In a judgment that was recently made public, the Guangzhou Intellectual Property Court dealt with a claim that a distributorship agreement infringed the prohibition on resale price maintenance under Article 14(2) of the Antimonopoly Law. The judgment, made on 30 August 2016, involved a damages claim brought by Hengli Guochang, a sub-distributor of GREE-branded appliances in the city of Dongguan.
The Court found that, pursuant to two agreements concluded in 2012 and 2013, Heshi and Hengli were appointed as wholesale distributor and sub-distributor, respectively, of GREE-branded products in Dongguan. Thereunder, all sales policies and channel development strategies in respect of GREE-branded products were determined solely by GREE and implemented accordingly by Heshi. Eligibility as distributors was conditioned upon specific obligations, including the payment of a commitment deposit and strict compliance with the requirements of GREE in terms of pricing policy, customer relations management and after-sales services. More specifically, any deviation from the pre-determined pricing policy would subject a distributor to a penalty payment equivalent to a portion of the commitment deposit. In early 2015, Hengli sought to terminate its relationship with GREE and Heshi on the basis that the latter had refused to make due repayment of the commitment deposit following Hengli’s failure to comply with the minimum resale price fixed by GREE in 2013.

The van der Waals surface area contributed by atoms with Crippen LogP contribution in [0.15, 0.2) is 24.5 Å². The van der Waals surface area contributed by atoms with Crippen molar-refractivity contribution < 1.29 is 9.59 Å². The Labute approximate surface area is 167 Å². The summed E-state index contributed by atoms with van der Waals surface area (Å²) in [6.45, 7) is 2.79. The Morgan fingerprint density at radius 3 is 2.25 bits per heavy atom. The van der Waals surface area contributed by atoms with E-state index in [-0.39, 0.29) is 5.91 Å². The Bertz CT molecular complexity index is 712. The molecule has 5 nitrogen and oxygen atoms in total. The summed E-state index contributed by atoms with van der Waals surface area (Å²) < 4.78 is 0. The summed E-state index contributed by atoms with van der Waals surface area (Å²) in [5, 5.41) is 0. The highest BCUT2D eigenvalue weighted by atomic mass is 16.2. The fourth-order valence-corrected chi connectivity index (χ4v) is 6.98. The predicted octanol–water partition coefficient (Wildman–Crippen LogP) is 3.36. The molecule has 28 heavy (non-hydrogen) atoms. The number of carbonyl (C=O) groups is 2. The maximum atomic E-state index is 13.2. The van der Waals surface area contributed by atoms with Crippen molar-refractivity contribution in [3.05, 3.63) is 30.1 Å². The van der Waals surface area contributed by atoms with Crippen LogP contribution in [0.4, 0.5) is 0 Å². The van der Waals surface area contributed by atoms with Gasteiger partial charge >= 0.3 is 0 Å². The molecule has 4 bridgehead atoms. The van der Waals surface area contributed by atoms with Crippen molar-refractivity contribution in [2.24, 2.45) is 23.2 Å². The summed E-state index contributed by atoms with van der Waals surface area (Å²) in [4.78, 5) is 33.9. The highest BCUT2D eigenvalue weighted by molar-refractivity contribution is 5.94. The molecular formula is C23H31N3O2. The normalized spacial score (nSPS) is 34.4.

Having regard to the absence of restrictive effects on competition, the Court was of the view that the two agreements did not involve infringements of Article 14(2) of the Law. Noting that players active in the air-conditioning appliances market in the city of Dongguan continued to face competition from both international brands and strong domestic brands, it was accepted that GREE did not enjoy a dominant market position such that its policy of imposing minimum resale prices could not result in a loss of inter-brand competition. Further, despite a possible loss of intra-brand price competition, market players may continue to compete on other parameters, including pre-sales advertising, sales promotions and after-sales services.
Consistent with the approach adopted by the Shanghai courts in dealing with resale pricing restrictions imposed by Johnson & Johnson in 2013, this case confirms that courts will not readily assume contravention of Article 14(2) of the Antimonopoly Law in respect of agreements containing minimum resale price restrictions. Instead, a more detailed analysis of their effects will be warranted.